Bernard Clerfayt, the mayor of the Brussels municipality Schaerbeek where Lassoued was finally apprehended by police after the shooting, said his office was never informed about his presence, despite his profile.

As he had no official residence, the government was unable to deport him.

This has touched a nerve in Belgian politics. Right-wing parties have battled against those who refuse an order to quit the country. Left-wing parties have opposed any measures against such people, deeming them harsh or racist. A proposed law allowing police enter the home of illegal migrants was rejected by parliament.

Vincent Van Quickenborne, the current minister of justice in Belgium, said nothing could be done with the info from Italy regarding Lassoued.

It is estimated there are perhaps upwards of 150,000 illegal immigrants in Belgium. In 2023 alone, more than 25,000 people were ordered to leave the country. Only 14 per cent complied. Some are able to work and send their children to school.

Security forces had spotted Lassoued straight after his murderous attack.

They saw him near his residence, where his wife had just kicked him out, seemingly because of what he had done. With a suitcase in hand – and still wearing his fluorescent vest – he was seen at a park but ran off when he noticed the the officers.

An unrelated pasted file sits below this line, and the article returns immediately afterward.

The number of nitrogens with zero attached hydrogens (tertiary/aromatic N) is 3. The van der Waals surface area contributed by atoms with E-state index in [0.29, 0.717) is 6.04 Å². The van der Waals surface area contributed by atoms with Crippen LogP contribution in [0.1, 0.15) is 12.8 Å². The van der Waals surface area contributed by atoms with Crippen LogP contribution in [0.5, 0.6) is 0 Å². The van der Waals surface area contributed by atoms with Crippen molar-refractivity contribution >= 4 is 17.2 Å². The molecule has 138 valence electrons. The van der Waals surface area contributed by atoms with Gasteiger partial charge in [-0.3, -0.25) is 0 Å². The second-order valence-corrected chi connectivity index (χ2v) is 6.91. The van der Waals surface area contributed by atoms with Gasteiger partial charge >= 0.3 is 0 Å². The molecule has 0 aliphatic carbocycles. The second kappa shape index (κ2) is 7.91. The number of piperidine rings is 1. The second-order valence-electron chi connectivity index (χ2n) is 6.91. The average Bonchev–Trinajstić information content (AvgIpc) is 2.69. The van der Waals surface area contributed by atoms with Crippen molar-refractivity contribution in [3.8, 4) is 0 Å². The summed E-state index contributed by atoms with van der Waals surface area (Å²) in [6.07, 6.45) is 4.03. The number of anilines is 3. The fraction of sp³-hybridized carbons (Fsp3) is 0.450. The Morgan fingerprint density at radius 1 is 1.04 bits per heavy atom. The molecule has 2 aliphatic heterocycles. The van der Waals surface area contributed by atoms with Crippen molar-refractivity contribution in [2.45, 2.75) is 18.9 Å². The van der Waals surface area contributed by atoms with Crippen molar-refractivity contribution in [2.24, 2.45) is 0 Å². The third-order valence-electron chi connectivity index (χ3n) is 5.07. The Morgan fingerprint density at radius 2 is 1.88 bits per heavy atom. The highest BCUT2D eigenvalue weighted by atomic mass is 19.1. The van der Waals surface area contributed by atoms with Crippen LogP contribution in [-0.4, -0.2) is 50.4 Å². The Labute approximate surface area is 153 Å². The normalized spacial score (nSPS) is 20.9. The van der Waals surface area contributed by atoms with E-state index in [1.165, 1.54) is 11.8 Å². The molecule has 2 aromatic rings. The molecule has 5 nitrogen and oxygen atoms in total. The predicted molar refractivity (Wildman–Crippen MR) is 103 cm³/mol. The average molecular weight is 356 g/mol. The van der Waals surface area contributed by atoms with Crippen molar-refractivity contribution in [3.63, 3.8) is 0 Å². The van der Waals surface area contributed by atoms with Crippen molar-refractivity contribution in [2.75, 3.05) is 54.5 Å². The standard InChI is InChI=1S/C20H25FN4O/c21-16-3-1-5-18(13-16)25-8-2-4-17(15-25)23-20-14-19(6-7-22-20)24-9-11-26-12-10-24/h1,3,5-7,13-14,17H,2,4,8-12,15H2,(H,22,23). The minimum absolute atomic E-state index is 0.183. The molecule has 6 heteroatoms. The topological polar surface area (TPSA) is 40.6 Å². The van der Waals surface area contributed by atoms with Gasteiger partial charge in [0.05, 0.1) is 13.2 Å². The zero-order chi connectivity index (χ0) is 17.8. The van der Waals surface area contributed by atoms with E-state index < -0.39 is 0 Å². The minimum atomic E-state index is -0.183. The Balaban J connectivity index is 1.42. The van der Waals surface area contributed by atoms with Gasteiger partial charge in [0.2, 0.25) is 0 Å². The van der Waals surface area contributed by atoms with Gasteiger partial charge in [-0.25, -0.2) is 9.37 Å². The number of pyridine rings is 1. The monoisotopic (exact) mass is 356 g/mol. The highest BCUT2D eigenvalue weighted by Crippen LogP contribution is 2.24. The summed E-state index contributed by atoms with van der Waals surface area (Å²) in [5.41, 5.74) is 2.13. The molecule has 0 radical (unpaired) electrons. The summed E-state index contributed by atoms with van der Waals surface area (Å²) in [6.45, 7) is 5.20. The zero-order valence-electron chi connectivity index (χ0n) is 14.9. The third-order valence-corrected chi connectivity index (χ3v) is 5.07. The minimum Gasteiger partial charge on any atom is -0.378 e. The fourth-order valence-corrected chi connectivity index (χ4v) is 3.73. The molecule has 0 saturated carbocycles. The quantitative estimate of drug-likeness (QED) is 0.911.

They requested authorisation to take action but their seniors denied it, leading to a manhunt lasting until the next day. He reportedly even had time to go to a mosque after his attack before he was shot dead in a bar by officers as he was trying to reach for his gun.

Despite the many failings of the Belgian migration and security services, no minister seems inclined to resign, despite the opposition demands. There have been promises of an improved return policy regarding migrants, and stricter border control.

The President of the European Commission, Ursula von der Leyen, has pledged to help by making new agreements with countries of departure, similar to those with Turkey and Tunisia (which the Tunisians have since rejected). She also pointed to the new EU Migration Pact, with its powers to extradite people who pose security risks.